a light or a darkness. She sought for some word that would cover
this up; she reverted to the question of tea, speaking as if they
shouldn't meet sooner. "Then about five. I count on you."

On him too, however, something had descended; as to which this
exactly gave him his chance. "Ah, but I shall see you--! No?" he
said, coming nearer.

She had, with her hand still on the knob, her back against the
door, so that her retreat, under his approach must be less than a
step, and yet she couldn't for her life, with the other hand,
have pushed him away. He was so near now that she could touch
him, taste him, smell him, kiss him, hold him; he almost pressed
upon her, and the warmth of his face--frowning, smiling, she
mightn't know which; only beautiful and strange--was bent upon
her with the largeness with which objects loom in dreams. She
closed her eyes to it, and so, the next instant, against her
purpose, she had put out her hand, which had met his own and
which he held. Then it was that, from behind her closed eyes, the
right word came. "Wait!" It was the word of his own distress and
entreaty, the word for both of them, all they had left, their
plank now on the great sea. Their hands were locked, and thus she
said it again. "Wait. Wait." She kept her eyes shut, but her
hand, she knew, helped her meaning--which after a minute she was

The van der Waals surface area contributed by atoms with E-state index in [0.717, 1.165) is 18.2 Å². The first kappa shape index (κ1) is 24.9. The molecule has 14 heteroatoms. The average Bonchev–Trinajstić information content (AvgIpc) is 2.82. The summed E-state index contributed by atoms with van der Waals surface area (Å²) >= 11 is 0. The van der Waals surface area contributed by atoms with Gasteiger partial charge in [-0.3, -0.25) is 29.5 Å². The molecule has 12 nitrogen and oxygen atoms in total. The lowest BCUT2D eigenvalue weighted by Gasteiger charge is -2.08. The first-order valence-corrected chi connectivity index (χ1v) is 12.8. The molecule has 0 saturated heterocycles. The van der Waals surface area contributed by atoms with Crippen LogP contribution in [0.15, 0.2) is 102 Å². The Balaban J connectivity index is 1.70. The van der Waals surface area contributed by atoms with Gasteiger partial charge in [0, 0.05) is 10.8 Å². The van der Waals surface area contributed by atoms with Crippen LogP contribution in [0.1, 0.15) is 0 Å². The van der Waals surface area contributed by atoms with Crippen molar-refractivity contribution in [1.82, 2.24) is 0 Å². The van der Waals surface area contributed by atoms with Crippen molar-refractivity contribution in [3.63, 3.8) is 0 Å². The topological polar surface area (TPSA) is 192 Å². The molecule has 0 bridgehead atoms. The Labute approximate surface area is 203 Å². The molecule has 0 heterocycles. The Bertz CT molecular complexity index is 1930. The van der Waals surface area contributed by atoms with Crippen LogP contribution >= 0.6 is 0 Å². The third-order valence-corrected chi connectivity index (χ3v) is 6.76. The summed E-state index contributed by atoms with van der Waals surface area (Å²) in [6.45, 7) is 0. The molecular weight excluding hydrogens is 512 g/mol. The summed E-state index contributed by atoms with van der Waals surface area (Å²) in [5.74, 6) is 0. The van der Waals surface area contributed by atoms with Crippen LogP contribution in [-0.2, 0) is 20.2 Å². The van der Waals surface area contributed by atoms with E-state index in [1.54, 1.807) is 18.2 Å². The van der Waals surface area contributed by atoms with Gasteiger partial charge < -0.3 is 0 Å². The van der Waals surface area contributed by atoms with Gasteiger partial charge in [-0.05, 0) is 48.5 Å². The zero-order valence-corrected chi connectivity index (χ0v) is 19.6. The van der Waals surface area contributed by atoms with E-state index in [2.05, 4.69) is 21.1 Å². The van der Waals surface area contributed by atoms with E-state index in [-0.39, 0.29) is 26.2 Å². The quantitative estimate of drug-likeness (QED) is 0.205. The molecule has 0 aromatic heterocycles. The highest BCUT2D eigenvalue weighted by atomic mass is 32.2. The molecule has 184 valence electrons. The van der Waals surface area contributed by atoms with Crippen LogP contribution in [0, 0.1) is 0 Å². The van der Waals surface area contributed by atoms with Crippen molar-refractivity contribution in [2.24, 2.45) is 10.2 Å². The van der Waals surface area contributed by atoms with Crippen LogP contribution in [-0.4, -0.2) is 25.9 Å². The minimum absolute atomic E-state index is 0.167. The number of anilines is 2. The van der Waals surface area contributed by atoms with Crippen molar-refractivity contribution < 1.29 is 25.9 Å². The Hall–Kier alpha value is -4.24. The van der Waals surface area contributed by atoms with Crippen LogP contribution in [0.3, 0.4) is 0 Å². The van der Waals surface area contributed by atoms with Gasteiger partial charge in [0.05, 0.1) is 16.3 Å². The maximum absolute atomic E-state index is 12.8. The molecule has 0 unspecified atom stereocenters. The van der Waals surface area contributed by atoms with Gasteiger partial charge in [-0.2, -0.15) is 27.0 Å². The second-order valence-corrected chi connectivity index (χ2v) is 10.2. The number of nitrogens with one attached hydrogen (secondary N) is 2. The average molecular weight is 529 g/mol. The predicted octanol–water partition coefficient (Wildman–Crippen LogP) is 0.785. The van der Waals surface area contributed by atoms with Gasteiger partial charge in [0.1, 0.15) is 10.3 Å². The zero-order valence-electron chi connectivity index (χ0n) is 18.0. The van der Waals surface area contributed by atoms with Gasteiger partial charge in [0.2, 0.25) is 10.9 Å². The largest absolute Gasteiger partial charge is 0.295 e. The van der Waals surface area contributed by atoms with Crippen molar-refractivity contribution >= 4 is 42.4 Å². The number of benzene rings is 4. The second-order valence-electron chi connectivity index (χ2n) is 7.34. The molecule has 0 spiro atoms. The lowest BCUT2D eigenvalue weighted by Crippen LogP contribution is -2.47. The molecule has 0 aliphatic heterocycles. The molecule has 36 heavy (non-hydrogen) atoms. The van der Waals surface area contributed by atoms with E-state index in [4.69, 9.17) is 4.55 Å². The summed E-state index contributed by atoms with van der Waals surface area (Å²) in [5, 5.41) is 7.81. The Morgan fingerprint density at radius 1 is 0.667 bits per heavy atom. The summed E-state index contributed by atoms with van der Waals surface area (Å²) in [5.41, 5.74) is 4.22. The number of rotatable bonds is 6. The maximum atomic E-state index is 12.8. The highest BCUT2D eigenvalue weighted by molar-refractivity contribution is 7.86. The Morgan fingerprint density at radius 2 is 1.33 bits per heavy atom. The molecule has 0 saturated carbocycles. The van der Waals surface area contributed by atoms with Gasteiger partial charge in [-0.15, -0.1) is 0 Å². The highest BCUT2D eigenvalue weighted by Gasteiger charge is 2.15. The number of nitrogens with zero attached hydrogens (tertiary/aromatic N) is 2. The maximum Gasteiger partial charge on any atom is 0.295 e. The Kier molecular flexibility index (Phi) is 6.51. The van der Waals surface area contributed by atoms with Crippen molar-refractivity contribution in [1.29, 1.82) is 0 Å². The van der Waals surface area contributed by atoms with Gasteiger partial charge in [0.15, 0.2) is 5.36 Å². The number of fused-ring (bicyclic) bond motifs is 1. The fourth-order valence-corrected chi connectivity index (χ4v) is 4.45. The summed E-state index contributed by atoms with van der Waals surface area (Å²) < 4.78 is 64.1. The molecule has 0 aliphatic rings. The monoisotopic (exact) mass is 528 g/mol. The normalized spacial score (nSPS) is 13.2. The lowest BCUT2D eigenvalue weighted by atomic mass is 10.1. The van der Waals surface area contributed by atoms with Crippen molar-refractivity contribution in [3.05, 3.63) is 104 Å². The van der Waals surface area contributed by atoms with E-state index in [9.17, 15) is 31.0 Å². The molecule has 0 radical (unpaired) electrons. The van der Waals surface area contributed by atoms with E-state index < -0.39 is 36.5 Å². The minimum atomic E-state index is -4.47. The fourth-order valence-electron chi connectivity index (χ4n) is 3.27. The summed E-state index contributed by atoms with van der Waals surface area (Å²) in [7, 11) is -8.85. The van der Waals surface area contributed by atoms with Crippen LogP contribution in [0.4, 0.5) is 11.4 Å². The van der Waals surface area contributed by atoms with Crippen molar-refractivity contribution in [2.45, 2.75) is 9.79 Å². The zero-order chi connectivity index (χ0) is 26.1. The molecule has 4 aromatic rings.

aware his own had absorbed. He let her go--he turned away with
this message, and when she saw him again his back was presented,
as he had left her, and his face staring out of the window. She
had saved herself and she got off.


Later on, in the afternoon, before the others arrived, the form
of their reunion was at least remarkable: they might, in their
great eastward drawing-room, have been comparing notes or nerves
in apprehension of some stiff official visit. Maggie's mind, in
its restlessness, even played a little with the prospect; the
high cool room, with its afternoon shade, with its old tapestries
uncovered, with the perfect polish of its wide floor reflecting
the bowls of gathered flowers and the silver and linen of the
prepared tea-table, drew from her a remark in which this whole
effect was mirrored, as well as something else in the Prince's
movement while he slowly paced and turned. "We're distinctly
bourgeois!" she a trifle grimly threw off, as an echo of their
old community; though to a spectator sufficiently detached they
might have been quite the privileged pair they were reputed,
granted only they were taken as awaiting the visit of Royalty.
They might have been ready, on the word passed up in advance, to
repair together to the foot of the staircase--the Prince somewhat